Multifactor consciousness level assessment of participants with acquired brain injuries employing human–computer interfaces - Publication - Bridge of Knowledge


Multifactor consciousness level assessment of participants with acquired brain injuries employing human–computer interfaces


Background A lack of communication with people suffering from acquired brain injuries may lead to drawing erroneous conclusions regarding the diagnosis or therapy of patients. Information technology and neuroscience make it possible to enhance the diagnostic and rehabilitation process of patients with traumatic brain injury or post-hypoxia. In this paper, we present a new method for evaluation possibility of communication and the assessment of such patients’ state employing future generation computers extended with advanced human–machine interfaces. Methods First, the hearing abilities of 33 participants in the state of coma were evaluated using auditory brainstem response measurements (ABR). Next, a series of interactive computer-based exercise sessions were performed with the therapist’s assistance. Participants’ actions were monitored with an eye-gaze tracking (EGT) device and with an electroencephalogram EEG monitoring headset. The data gathered were processed with the use of data clustering techniques. Results Analysis showed that the data gathered and the computer-based methods developed for their processing are suitable for evaluating the participants’ responses to stimuli. Parameters obtained from EEG signals and eye-tracker data were correlated with Glasgow Coma Scale (GCS) scores and enabled separation between GCS-related classes. The results show that in the EEG and eye-tracker signals, there are specific consciousness-related states discoverable. We observe them as outliers in diagrams on the decision space generated by the autoencoder. For this reason, the numerical variable that separates particular groups of people with the same GCS is the variance of the distance of points from the cluster center that the autoencoder generates. The higher the GCS score, the greater the variance in most cases. The results proved to be statistically significant in this context. Conclusions The results indicate that the method proposed may help to assess the consciousness state of participants in an objective manner.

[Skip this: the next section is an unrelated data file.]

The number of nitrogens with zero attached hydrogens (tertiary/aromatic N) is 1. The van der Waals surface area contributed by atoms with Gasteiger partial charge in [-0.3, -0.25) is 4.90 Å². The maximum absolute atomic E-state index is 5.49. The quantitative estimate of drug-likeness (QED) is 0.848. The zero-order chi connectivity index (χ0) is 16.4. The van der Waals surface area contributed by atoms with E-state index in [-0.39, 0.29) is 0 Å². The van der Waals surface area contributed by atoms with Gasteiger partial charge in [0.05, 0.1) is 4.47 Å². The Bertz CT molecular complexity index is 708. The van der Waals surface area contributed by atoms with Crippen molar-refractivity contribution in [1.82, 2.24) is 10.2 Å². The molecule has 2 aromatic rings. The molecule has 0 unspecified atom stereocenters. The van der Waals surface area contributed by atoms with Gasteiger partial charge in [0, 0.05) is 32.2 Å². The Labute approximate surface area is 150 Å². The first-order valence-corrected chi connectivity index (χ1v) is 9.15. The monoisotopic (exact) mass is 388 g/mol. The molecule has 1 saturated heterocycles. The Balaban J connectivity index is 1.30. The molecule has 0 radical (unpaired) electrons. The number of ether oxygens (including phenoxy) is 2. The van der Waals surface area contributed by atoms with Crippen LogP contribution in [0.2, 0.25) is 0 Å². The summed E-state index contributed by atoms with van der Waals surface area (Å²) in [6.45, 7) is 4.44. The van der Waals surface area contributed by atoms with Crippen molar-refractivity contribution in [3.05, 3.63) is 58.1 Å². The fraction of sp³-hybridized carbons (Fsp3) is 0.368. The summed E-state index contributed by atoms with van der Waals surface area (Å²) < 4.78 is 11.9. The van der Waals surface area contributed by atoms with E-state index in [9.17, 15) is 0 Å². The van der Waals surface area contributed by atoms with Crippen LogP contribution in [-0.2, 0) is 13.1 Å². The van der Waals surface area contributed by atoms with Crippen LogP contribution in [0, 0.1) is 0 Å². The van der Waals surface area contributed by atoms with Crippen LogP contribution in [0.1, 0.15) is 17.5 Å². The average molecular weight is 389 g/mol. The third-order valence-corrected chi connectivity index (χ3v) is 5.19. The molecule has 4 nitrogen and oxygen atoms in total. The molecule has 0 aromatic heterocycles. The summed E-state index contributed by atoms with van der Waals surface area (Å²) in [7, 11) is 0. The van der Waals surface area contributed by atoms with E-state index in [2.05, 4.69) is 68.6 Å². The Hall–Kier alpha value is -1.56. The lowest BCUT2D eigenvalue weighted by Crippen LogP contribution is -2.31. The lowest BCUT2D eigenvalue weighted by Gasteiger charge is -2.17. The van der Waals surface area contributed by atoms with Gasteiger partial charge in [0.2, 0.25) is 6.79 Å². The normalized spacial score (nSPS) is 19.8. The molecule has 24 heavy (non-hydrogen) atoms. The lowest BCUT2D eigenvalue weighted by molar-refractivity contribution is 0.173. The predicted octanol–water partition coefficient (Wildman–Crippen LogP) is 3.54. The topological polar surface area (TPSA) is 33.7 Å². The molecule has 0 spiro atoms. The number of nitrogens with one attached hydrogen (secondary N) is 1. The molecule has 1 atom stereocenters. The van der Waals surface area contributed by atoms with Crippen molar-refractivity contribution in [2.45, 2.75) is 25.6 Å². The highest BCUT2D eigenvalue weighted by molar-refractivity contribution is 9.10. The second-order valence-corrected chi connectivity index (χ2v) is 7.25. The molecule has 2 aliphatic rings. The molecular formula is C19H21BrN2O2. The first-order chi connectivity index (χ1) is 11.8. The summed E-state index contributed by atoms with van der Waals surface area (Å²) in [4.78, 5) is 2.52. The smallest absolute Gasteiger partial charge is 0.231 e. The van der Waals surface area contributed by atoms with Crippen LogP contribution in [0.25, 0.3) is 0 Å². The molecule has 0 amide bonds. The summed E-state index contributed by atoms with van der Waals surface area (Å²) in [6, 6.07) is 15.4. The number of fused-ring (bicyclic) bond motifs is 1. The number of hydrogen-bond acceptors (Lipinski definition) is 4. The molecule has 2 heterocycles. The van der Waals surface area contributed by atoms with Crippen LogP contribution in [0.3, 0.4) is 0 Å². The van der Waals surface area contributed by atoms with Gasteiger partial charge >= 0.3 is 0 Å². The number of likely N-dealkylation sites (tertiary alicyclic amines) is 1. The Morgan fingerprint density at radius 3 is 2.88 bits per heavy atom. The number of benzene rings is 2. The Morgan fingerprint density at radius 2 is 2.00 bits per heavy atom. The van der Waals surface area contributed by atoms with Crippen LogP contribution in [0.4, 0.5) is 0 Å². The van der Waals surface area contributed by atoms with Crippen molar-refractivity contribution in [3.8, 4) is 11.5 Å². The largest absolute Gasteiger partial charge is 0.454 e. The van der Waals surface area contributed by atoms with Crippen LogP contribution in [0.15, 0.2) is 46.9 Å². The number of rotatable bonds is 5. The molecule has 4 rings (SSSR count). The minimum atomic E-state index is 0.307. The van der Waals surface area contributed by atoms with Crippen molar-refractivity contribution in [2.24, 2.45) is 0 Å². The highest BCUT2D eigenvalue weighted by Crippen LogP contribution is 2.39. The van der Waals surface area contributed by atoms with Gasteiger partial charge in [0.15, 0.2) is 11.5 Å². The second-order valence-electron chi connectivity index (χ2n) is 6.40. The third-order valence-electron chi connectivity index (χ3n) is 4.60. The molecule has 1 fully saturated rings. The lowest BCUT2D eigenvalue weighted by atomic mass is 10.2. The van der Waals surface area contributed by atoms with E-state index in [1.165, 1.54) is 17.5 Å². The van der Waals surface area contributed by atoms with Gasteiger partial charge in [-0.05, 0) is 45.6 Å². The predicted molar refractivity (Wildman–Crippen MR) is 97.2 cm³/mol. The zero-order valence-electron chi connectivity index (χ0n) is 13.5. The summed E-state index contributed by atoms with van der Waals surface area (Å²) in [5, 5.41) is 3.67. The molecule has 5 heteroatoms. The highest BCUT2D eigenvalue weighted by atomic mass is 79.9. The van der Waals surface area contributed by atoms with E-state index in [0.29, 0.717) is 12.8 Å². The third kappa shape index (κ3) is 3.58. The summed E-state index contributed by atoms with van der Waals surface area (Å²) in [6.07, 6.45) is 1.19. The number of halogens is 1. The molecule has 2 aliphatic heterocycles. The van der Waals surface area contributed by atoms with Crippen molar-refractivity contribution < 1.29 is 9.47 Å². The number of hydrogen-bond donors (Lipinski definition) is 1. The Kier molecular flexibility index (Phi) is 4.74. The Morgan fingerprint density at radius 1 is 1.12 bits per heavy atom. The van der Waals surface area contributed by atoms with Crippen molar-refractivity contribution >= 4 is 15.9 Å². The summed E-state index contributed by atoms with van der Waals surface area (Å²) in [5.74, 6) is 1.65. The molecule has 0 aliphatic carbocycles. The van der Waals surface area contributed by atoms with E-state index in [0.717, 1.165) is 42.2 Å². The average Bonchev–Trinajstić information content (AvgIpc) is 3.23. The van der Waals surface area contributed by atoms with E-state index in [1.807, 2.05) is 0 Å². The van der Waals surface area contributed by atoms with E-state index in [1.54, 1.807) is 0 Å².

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Biomedical Engineering Online no. 19, pages 1 - 26,
ISSN: 1475-925X
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Bibliographic description:
Czyżewski A., Kurowski A., Odya P., Szczuko P.: Multifactor consciousness level assessment of participants with acquired brain injuries employing human–computer interfaces// Biomedical Engineering Online -Vol. 19,iss. 1 (2020), s.1-26
Digital Object Identifier (open in new tab) 10.1186/s12938-019-0746-y
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